Using key phrases like “moving through shock” and “coming back from defeat” and “when bad things happen,” I found encouraging words from Martin Luther King, Rabbi Harold Kushner and former President Bill Clinton (see below.)
Those post-election days are a blur to me now, but I’ll never forget how comforting it felt to find the right words.
I have been thinking about that moment as I watch my family and friends respond to and recover from the election of the man who turned the world upside down.
Some ranted, went mute, fishing, or to bed.
Some cried, cooked, collapsed.
But as bearings returned, so did action.
My rabbi invited local legislators and the community for a town hall-style meeting at our synagogue.
The Christian-Muslim-Jewish women’s interfaith group in which I have been a longtime member met for a heartfelt dinner and discussion at a local Turkish restaurant.
My daughter organized a fundraiser with other millennials for a women’s homeless shelter.
Journalists and news organizations debated the principles of real news.
And it was good. This was action. We were facing this.
More accurately, people I knew were finding their place. I just hadn’t found mine yet. I couldn’t figure out how to plug in. What could I do to make an actual, concrete contribution?
I considered what had given me solace in the days and weeks post-election.
Laughter from Alec Baldwin’s Trump and Kate McKinnon’s Kellyanne Conway on Saturday Night Live.
Empathy from Sara Bareilles and Leslie Odom, Jr’s song, “Seriously.”
Community from Chicago storytellers expressing how they were feeling at live lit events.
Beauty through my Facebook, Instagram and Twitter feeds in words, photographs, poster slogans, political cartoons, films, paintings and sculpture.
It’s ridiculous that it took me so long to see it. But I finally got it.
Comedy. Music. Storytelling. Words. Photographs. Film. Painting. Clay.
All artistic expressions.
Art moves me to feel. Sometimes better, sometimes worse. But feeling strongly moves me to get up and do something. Maybe that something is making art. But it can also be about inspiring others.
And this is where I can be helpful.
I’ve seen what can happen when people write stories from their lives. They lighten. They rise up a little.
But being inspired could also stir someone to change a vote, run for office, or create a ruckus.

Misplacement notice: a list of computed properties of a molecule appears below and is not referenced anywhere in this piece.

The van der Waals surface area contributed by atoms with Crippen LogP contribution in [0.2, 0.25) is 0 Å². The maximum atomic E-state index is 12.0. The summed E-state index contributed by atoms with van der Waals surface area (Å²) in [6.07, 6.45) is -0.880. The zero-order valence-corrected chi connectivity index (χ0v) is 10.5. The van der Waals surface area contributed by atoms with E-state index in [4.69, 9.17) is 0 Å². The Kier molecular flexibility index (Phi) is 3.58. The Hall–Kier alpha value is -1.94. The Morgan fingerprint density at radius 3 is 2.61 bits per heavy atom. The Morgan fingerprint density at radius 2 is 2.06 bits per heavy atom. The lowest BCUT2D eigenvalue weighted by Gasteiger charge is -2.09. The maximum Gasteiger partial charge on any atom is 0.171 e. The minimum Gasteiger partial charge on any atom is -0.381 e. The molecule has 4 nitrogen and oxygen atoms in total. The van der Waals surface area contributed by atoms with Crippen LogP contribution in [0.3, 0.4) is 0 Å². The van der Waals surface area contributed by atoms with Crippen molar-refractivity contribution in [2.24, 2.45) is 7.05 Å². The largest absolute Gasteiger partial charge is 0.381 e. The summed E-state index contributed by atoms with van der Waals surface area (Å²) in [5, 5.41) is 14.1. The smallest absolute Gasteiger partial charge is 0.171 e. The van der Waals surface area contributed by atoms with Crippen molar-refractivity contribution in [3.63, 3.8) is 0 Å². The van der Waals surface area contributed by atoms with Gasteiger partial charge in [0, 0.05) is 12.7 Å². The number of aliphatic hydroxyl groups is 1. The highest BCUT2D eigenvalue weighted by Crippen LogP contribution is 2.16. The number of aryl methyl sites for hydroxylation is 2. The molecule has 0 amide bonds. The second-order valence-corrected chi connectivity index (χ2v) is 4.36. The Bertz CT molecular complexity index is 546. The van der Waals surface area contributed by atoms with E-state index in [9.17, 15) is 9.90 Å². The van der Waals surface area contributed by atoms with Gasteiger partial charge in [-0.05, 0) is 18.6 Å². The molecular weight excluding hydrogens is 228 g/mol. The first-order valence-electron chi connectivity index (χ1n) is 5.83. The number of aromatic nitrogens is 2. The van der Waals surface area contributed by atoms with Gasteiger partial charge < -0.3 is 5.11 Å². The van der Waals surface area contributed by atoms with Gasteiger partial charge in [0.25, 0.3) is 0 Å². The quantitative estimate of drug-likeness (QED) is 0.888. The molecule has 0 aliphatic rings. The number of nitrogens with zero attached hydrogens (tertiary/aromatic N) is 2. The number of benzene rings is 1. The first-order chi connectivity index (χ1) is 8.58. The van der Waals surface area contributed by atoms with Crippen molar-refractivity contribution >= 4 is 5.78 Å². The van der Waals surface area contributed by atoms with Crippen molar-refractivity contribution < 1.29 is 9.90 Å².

I’m not the person who will turn a vote around or set up a foundation.
I will, however, show up. Offer my signature. Write a small check.
But I hope that I can generate a bigger impact – a larger noise – through making, and inspiring others to make, art or express themselves.
One piece of this is my commitment to infusing this blog space with inspiration on writing, creativity and craft. If you aren’t already a subscriber, I hope you’ll be one. It’s easy. And free. Subscribe here.
But I have another idea that is still marinating:
To curate a live lit storytelling event featuring personal narratives about the givens in our life – the color of our skin, the place we grew up and/or live and the religion in which we were raised (or not). I’m thinking of calling it “Race, Place and Divine Grace.” Stories about the parts of our lives that we can’t change in an effort to look at how we might, in fact, change. To hear one another – the full range of perspectives – a little better.
If you live near Chicago and have any thoughts about how we might co-mingle, let’s talk.
So this year, I’ve decided to go for more feeling, less reeling.
Will you join me?
“Darkness cannot drive out darkness; only light can do that.”
— Martin Luther King, Jr.
“Is there an answer to the question of why bad things happen to good people?…The response would be…to forgive the world for not being perfect, to forgive God for not making a better world, to reach out to the people around us, and to go on living despite it all…no longer asking why something happened, but asking how we will respond, what we intend to do now that it has happened.”
— Rabbi Harold S. Kushner
“There is nothing wrong with America that cannot be cured with what is right in America.”
— Former President William J. Clinton